for the removal of the ANC. It is for that reason I wanted to clear that I will not work with a criminal enterprise, criminal organization because

they -- cannot really be a criminal enterprise.

We are happy as -- a to work with other parties in South Africa, who shares the same -- with us countries that they actually support free market

economies, countries that respects human rights, countries that actually believe in property rights. It is for that reason, there's another party --

GIOKOS: OK, so who? So would it be? Would it be the Democratic Alliance? Would it be the EFF? Would it be Zuma's MK?

MASHABA: No, it would definitely. It can't be the EFF. It can't be Zuma's MK's. These are all the brainchild of the ANC, all corrupt. They're, all

believing in communist or socialist, ideologist. And that's something that for us ActionSA, we will never entertain?

Yes, absolutely, if the DA is happy to work with us, we are happy to work with them. And other parties like the IFP and other like-minded political

parties, but the ANC, EFF, MK out of the question.

GIOKOS: So let me ask you this, Herman. Because, you know, it's important to also note that under Cyril Ramaphosa the current president, there was a

big move to try and root out corruption and also fix the systemic issues that existed in the country. But I want to talk about where the coalition

governments in reality could work because they're not working at local level right now where coalitions exist.

Could they actually work at national level because your banner is to fix South Africa, the only way it can be fixed is with policy continuity, and

of course, people working together that aren't divided?

MASHABA: Well, unfortunately, right now, the South African government under Cyril Ramaphosa is actually the west the corruption we've ever seen,

including with him actually being the leader of corruption in our country. I'm sure the world is aware. Our president is involved in money laundering;

keeping money under the mattress is not coming through the Reserve Bank.

How can we ever really trust someone like that? So I think yes, we've really experienced corruption under Jacob Zuma, under Thabo Mbeki. But at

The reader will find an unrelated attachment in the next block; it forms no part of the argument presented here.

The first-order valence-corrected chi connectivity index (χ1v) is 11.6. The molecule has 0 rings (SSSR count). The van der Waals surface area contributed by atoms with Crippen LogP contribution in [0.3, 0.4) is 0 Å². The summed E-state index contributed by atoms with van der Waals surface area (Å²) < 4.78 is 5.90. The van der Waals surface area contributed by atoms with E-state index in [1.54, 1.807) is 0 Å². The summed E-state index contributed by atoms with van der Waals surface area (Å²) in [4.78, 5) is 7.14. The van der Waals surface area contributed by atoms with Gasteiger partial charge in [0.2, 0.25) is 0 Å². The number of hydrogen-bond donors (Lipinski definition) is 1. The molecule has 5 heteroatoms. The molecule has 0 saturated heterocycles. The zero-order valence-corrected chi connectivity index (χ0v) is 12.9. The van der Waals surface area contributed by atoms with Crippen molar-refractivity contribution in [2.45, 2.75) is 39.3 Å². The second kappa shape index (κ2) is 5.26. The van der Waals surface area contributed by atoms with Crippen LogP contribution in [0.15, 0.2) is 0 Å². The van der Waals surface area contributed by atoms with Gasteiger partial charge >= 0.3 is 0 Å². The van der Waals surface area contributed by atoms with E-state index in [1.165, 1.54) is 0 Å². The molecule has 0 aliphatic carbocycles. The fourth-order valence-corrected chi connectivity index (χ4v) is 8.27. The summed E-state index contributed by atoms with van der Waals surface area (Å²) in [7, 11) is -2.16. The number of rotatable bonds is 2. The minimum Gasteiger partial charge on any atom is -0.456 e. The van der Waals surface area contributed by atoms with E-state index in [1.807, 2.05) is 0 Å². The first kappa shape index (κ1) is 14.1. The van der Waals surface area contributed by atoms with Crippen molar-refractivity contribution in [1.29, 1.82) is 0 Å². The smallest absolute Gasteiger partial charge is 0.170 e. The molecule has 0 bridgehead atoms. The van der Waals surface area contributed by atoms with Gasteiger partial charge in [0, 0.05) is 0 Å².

the moment under Cyril Ramaphosa it's a free for all. It's for that reason that one cannot really work with --


MASHABA: -- unfortunately have to face our law enforcement agencies.

GIOKOS: All right, Herman Mashaba, thank you so much for joining us today. We appreciate it. Good to see you. And still ahead a clash of the Tennis

Titans, the latest from the French Open as Iga Swiatek as well as Naomi Osaka battle it out shortly. We'll bring you an update on that. Stay with




GIOKOS: Welcome back and I want to show you some amazing pictures. This is the scene in Southern Iceland, where a new eruption is forcing the

evacuation of the Blue Lagoon, the famous geothermal spine tourist hotspots had to be evacuated back in March after similar activity. Just look at


We're going to continue monitoring the situation then you can see the lava spewing that really fascinating. Well, the French Open tennis tournament

has already seen some huge showdowns and another will take place shortly top seeded as Iga Swiatek takes on Naomi Osaka in a battle of four times,

Grand Slam champions. And we've got none other than Patrick Snell to give us a sense of who's got the edge, Patrick?

PATRICK SNELL, CNN WORLD SPORT: Hi there, Eleni. Yeah, I'd probably say Iga Swiatek, the world number one the Polish superstar from Warsaw who

absolutely loves playing at Roland-Garros on the -- tear by two there. She is the top ranked player in the world right now.

She's taking on a former world number one player because by the name of Naomi Osaka, the Japanese Superstar. Osaka now slowed down to 134 in the

world rankings as she continues to come back following -- becoming a mother there. And I tell you what, it's going to be a good game because they have

the savvy they have to know how and as you said they have a total of eight Grand Slam titles between them.

So watch this space. This one is not expected to start though, Eleni, for probably about another at least one hour or so right now. They're waiting

the conclusion of the Carlos Alcaraz match. He's in action right now, back to you.

GIOKOS: All right, Patrick, you're going to have more updates for us after the short break. We'll see you then and I'll be back at the top of the

hour. You're watching CNN.